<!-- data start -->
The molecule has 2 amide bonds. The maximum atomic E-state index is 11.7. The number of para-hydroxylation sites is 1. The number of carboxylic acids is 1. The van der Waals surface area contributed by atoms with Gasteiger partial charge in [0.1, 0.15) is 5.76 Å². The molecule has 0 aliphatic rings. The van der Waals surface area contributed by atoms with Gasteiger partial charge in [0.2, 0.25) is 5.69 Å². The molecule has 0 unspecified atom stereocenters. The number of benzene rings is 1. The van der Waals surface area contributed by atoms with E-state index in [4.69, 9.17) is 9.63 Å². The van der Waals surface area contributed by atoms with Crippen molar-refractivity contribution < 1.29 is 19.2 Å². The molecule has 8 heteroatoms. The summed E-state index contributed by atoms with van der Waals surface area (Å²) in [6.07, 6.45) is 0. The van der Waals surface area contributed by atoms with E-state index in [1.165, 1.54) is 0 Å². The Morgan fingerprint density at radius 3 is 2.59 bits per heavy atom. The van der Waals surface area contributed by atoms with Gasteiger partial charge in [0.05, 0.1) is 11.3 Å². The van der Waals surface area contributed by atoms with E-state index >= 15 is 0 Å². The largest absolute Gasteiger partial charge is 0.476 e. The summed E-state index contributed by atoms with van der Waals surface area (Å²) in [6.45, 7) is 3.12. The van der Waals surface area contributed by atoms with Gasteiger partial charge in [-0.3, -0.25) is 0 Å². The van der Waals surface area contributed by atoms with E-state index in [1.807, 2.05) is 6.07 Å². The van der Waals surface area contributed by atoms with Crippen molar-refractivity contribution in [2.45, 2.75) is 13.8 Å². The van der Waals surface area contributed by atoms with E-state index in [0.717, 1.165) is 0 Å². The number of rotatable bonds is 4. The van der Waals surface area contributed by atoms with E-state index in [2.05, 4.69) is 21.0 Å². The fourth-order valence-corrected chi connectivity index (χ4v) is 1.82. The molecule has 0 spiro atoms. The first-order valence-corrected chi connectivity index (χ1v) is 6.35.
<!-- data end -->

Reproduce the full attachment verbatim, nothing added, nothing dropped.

The molecule has 2 amide bonds. The maximum atomic E-state index is 11.7. The number of para-hydroxylation sites is 1. The number of carboxylic acids is 1. The van der Waals surface area contributed by atoms with Gasteiger partial charge in [0.1, 0.15) is 5.76 Å². The molecule has 0 aliphatic rings. The van der Waals surface area contributed by atoms with Gasteiger partial charge in [0.2, 0.25) is 5.69 Å². The molecule has 0 unspecified atom stereocenters. The number of benzene rings is 1. The van der Waals surface area contributed by atoms with E-state index in [4.69, 9.17) is 9.63 Å². The van der Waals surface area contributed by atoms with Crippen molar-refractivity contribution < 1.29 is 19.2 Å². The molecule has 8 heteroatoms. The summed E-state index contributed by atoms with van der Waals surface area (Å²) in [6.07, 6.45) is 0. The van der Waals surface area contributed by atoms with E-state index in [1.165, 1.54) is 0 Å². The Morgan fingerprint density at radius 3 is 2.59 bits per heavy atom. The van der Waals surface area contributed by atoms with Gasteiger partial charge in [0.05, 0.1) is 11.3 Å². The van der Waals surface area contributed by atoms with E-state index >= 15 is 0 Å². The largest absolute Gasteiger partial charge is 0.476 e. The summed E-state index contributed by atoms with van der Waals surface area (Å²) in [6.45, 7) is 3.12. The van der Waals surface area contributed by atoms with Gasteiger partial charge in [-0.3, -0.25) is 0 Å². The van der Waals surface area contributed by atoms with E-state index in [1.807, 2.05) is 6.07 Å². The van der Waals surface area contributed by atoms with Crippen molar-refractivity contribution in [2.45, 2.75) is 13.8 Å². The van der Waals surface area contributed by atoms with E-state index in [0.717, 1.165) is 0 Å². The number of rotatable bonds is 4. The van der Waals surface area contributed by atoms with E-state index in [2.05, 4.69) is 21.0 Å². The fourth-order valence-corrected chi connectivity index (χ4v) is 1.82. The molecule has 0 spiro atoms. The first-order valence-corrected chi connectivity index (χ1v) is 6.35.